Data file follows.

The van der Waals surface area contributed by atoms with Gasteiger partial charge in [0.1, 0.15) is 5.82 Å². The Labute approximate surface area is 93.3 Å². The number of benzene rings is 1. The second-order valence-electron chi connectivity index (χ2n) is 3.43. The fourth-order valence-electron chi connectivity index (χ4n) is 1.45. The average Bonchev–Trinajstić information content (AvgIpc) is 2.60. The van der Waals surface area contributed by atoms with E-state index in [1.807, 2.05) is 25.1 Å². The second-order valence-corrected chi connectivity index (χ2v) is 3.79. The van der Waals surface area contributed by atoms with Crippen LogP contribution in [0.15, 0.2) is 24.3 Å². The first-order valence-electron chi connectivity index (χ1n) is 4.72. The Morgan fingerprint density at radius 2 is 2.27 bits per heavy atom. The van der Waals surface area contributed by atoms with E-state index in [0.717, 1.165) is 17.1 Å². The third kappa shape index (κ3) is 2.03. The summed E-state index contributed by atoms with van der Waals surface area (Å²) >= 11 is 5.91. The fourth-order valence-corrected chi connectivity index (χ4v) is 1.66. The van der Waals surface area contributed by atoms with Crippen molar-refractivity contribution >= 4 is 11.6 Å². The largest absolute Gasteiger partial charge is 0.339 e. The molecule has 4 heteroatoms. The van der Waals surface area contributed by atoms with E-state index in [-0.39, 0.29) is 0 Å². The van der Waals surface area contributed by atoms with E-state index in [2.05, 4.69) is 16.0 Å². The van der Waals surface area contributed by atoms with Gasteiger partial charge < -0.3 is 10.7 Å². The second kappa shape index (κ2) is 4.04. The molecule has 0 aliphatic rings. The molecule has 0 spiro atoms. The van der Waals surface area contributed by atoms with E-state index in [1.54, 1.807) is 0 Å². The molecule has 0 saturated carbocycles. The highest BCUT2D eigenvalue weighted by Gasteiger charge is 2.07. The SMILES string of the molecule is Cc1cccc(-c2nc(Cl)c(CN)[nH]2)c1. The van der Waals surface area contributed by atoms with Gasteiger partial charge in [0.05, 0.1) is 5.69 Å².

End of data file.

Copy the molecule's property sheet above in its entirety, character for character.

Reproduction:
The van der Waals surface area contributed by atoms with Gasteiger partial charge in [0.1, 0.15) is 5.82 Å². The Labute approximate surface area is 93.3 Å². The number of benzene rings is 1. The second-order valence-electron chi connectivity index (χ2n) is 3.43. The fourth-order valence-electron chi connectivity index (χ4n) is 1.45. The average Bonchev–Trinajstić information content (AvgIpc) is 2.60. The van der Waals surface area contributed by atoms with E-state index in [1.807, 2.05) is 25.1 Å². The second-order valence-corrected chi connectivity index (χ2v) is 3.79. The van der Waals surface area contributed by atoms with Crippen LogP contribution in [0.15, 0.2) is 24.3 Å². The first-order valence-electron chi connectivity index (χ1n) is 4.72. The Morgan fingerprint density at radius 2 is 2.27 bits per heavy atom. The van der Waals surface area contributed by atoms with E-state index in [0.717, 1.165) is 17.1 Å². The third kappa shape index (κ3) is 2.03. The summed E-state index contributed by atoms with van der Waals surface area (Å²) >= 11 is 5.91. The fourth-order valence-corrected chi connectivity index (χ4v) is 1.66. The van der Waals surface area contributed by atoms with Crippen molar-refractivity contribution >= 4 is 11.6 Å². The largest absolute Gasteiger partial charge is 0.339 e. The molecule has 4 heteroatoms. The van der Waals surface area contributed by atoms with E-state index in [-0.39, 0.29) is 0 Å². The van der Waals surface area contributed by atoms with E-state index in [2.05, 4.69) is 16.0 Å². The van der Waals surface area contributed by atoms with Gasteiger partial charge < -0.3 is 10.7 Å². The second kappa shape index (κ2) is 4.04. The molecule has 0 aliphatic rings. The molecule has 0 spiro atoms. The van der Waals surface area contributed by atoms with E-state index in [1.54, 1.807) is 0 Å². The molecule has 0 saturated carbocycles. The highest BCUT2D eigenvalue weighted by Gasteiger charge is 2.07. The SMILES string of the molecule is Cc1cccc(-c2nc(Cl)c(CN)[nH]2)c1. The van der Waals surface area contributed by atoms with Gasteiger partial charge in [0.05, 0.1) is 5.69 Å².